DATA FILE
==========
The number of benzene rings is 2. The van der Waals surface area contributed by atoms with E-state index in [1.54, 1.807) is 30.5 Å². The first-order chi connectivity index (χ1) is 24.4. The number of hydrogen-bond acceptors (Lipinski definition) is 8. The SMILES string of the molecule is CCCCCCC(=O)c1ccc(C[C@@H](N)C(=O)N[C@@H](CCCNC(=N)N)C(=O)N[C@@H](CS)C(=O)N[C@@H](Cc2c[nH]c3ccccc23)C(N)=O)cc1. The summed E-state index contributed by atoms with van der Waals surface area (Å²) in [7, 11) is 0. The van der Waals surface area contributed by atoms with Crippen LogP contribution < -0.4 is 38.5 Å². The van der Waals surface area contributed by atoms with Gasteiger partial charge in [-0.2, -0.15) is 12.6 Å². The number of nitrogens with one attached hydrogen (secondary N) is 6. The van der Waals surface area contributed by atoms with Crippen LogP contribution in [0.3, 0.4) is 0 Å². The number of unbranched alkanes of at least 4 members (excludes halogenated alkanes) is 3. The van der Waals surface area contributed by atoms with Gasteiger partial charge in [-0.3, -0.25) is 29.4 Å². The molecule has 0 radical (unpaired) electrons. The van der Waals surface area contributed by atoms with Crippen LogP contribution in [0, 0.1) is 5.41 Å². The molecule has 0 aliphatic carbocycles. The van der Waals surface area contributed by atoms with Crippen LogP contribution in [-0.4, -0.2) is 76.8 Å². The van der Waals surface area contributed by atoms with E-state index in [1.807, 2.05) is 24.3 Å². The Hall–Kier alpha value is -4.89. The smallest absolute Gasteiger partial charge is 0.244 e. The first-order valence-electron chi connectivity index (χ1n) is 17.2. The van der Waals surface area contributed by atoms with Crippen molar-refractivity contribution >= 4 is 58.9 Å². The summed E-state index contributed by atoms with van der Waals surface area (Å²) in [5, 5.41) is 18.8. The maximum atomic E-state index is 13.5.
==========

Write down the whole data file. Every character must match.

The number of benzene rings is 2. The van der Waals surface area contributed by atoms with E-state index in [1.54, 1.807) is 30.5 Å². The first-order chi connectivity index (χ1) is 24.4. The number of hydrogen-bond acceptors (Lipinski definition) is 8. The SMILES string of the molecule is CCCCCCC(=O)c1ccc(C[C@@H](N)C(=O)N[C@@H](CCCNC(=N)N)C(=O)N[C@@H](CS)C(=O)N[C@@H](Cc2c[nH]c3ccccc23)C(N)=O)cc1. The summed E-state index contributed by atoms with van der Waals surface area (Å²) in [7, 11) is 0. The van der Waals surface area contributed by atoms with Crippen LogP contribution < -0.4 is 38.5 Å². The van der Waals surface area contributed by atoms with Gasteiger partial charge in [-0.2, -0.15) is 12.6 Å². The number of nitrogens with one attached hydrogen (secondary N) is 6. The van der Waals surface area contributed by atoms with Crippen LogP contribution in [0.3, 0.4) is 0 Å². The number of unbranched alkanes of at least 4 members (excludes halogenated alkanes) is 3. The van der Waals surface area contributed by atoms with Gasteiger partial charge in [-0.3, -0.25) is 29.4 Å². The molecule has 0 radical (unpaired) electrons. The van der Waals surface area contributed by atoms with Crippen LogP contribution in [0, 0.1) is 5.41 Å². The molecule has 0 aliphatic carbocycles. The van der Waals surface area contributed by atoms with Crippen LogP contribution in [-0.4, -0.2) is 76.8 Å². The van der Waals surface area contributed by atoms with E-state index in [1.807, 2.05) is 24.3 Å². The Hall–Kier alpha value is -4.89. The smallest absolute Gasteiger partial charge is 0.244 e. The first-order valence-electron chi connectivity index (χ1n) is 17.2. The van der Waals surface area contributed by atoms with Crippen molar-refractivity contribution >= 4 is 58.9 Å². The summed E-state index contributed by atoms with van der Waals surface area (Å²) in [5, 5.41) is 18.8. The maximum atomic E-state index is 13.5.